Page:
The data on occupational injuries and diseases contained in the
National Workers' Compensation Statistics database have been
compiled by the National Occupational Health and Safety
Commission (NOHSC) from information supplied by Commonwealth,
State and Territory workers' compensation authorities. These
agencies processed workers' compensation claims received from
insurance companies, self-insurers and some government
departments. Most of the data supplied accorded with the
recommendations of the National Data Set for Compensation-based
Statistics (NDS). The data are generally the latest available
from each jurisdiction.
The denominators used to derive incidence and frequency rates
were calculated by the Australian Bureau of Statistics (ABS)
using data from two of their collections, the Labour Force
Survey and the Survey of Employee Earnings and Hours.
Scope and Coverage
The National Workers' Compensation Statistics database is
comprised of claims for workers' compensation made under the
Commonwealth, State and Territory workers' compensation Acts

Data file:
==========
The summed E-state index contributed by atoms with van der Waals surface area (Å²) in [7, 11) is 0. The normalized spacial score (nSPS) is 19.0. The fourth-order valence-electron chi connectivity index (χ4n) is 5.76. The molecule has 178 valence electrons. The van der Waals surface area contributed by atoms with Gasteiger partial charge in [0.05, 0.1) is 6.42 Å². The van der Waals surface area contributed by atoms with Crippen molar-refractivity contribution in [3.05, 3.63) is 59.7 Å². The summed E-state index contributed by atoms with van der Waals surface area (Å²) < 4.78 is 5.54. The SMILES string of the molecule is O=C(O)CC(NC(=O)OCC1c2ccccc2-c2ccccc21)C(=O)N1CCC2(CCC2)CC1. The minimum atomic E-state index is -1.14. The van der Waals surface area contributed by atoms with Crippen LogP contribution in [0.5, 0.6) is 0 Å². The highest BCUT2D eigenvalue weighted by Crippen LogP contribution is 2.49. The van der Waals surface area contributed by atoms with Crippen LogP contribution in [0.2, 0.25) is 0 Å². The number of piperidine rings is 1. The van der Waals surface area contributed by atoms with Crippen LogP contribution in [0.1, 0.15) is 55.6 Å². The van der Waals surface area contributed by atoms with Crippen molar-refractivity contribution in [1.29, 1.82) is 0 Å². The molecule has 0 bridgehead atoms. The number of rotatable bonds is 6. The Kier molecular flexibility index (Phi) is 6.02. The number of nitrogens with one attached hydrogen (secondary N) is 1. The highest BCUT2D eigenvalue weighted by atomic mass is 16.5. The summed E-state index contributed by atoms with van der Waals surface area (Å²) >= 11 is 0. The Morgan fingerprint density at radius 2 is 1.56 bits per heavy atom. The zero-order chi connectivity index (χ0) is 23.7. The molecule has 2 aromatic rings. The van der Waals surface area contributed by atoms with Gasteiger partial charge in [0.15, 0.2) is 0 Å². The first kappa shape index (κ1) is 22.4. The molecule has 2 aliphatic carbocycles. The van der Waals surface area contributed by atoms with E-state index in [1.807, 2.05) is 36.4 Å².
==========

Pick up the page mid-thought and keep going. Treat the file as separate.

which resulted in a fatality, permanent disability or a
temporary disability resulting in an absence from work of one
week (5 working days) or more.
The statistics do not cover all occurrences of occupational
injuries and diseases for the following reasons:
the Australian Capital Territory are not available;
disability occupational injuries resulting in absences from
work of less than one week (5 working days) have not been
compensated under general Commonwealth, State and Territory
workers' compensation legislation are included. Excluded,
therefore, are occurrences covered under separate legislation
for specific groups of workers;
personnel within the defence forces are not included;
claimed as workers' compensation or not acknowledged as being
a work-related injury are excluded; and
occupational injuries to the self-employed are excluded
because such workers generally are not covered for workers'
compensation. (Note: the exclusion of self-employed persons is
likely to result in an understatement of the number of
occurrences for industries where self-employed persons are
common, for example, Agriculture, Forestry and Fishing,
Construction, Road Transport and Retail Trade.